A Rest Day in Belfast: 13th August
I was woken at 10.20am by the deep Northern rumblings of two Ballymena men. Dave treated us to some excellent coffee and scrambled eggs before we hit the bicycles and the Titanic museum. The museum itself takes you on a chronological journey from the linen industry of the late 19th Century, through the shipbuilding industry, to the specifics of building the Titanic, to the launch and the infamous demise. I was pleased that our journey did not end this harrowing note as they then take you through a few rooms of oceanographic research and various aspects of marine biology. I was unfortunately close to a grandma and granddaughter when the grandma reassured her impressionable relation that she should not become a marine biologist because there would be horrible creepy crawlies and it would be all dirty. Here’s hoping that granddaughter rebels and immerses herself in the sciences!
We were fortunate enough to cross paths with Dave’s Dad, Brendan, for a quick coffee and chat about my imminent cycle. Dave, Mark and I then swung by the impressive frontage of Queen’s University, where Dave was soon to start a Masters in software development.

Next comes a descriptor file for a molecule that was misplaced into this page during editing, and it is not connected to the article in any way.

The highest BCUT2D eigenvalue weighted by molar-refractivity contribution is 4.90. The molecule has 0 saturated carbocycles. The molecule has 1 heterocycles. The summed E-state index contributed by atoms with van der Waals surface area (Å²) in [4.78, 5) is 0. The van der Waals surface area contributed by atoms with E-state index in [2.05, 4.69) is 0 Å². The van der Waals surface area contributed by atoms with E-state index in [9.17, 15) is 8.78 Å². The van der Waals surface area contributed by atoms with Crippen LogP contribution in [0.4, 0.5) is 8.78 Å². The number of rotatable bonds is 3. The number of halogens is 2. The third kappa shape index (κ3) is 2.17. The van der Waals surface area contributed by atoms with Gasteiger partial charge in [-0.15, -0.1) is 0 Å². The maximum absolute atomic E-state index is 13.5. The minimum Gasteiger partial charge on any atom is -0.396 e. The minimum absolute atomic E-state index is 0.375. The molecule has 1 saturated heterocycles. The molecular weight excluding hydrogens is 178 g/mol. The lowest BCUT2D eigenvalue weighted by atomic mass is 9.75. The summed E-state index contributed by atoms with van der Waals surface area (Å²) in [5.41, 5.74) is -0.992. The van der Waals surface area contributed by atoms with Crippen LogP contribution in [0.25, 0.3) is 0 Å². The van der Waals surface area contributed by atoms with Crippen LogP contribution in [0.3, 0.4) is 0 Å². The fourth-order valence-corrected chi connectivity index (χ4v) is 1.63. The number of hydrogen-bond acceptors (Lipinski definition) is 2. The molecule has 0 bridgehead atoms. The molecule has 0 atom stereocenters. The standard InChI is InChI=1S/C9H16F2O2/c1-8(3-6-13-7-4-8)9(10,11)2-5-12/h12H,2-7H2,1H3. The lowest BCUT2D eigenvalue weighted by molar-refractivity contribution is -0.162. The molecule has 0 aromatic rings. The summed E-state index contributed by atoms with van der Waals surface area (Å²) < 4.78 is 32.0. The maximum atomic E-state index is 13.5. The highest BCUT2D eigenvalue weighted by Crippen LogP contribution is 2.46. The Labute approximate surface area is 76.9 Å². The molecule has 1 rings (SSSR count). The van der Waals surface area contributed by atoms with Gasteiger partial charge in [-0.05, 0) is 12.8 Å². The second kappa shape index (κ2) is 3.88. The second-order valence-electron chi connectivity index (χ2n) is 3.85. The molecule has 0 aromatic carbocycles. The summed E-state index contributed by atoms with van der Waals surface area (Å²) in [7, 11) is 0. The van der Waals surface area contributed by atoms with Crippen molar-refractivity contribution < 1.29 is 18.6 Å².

We opted for a student’s meal deal in the student union shop and took it over to the Botanic gardens to laze in the sunshine. To my surprise we were about two minutes cycle from Stranmillis Drive where we slumped until Hannah arrived home after a mixed day at the BBC offices of Belfast. She declined the offer to join us at Dave’s sisters’ for a BBQ, so Mark, Dave and I cycled off to a feast of meat and salads and an excellent array of conversations.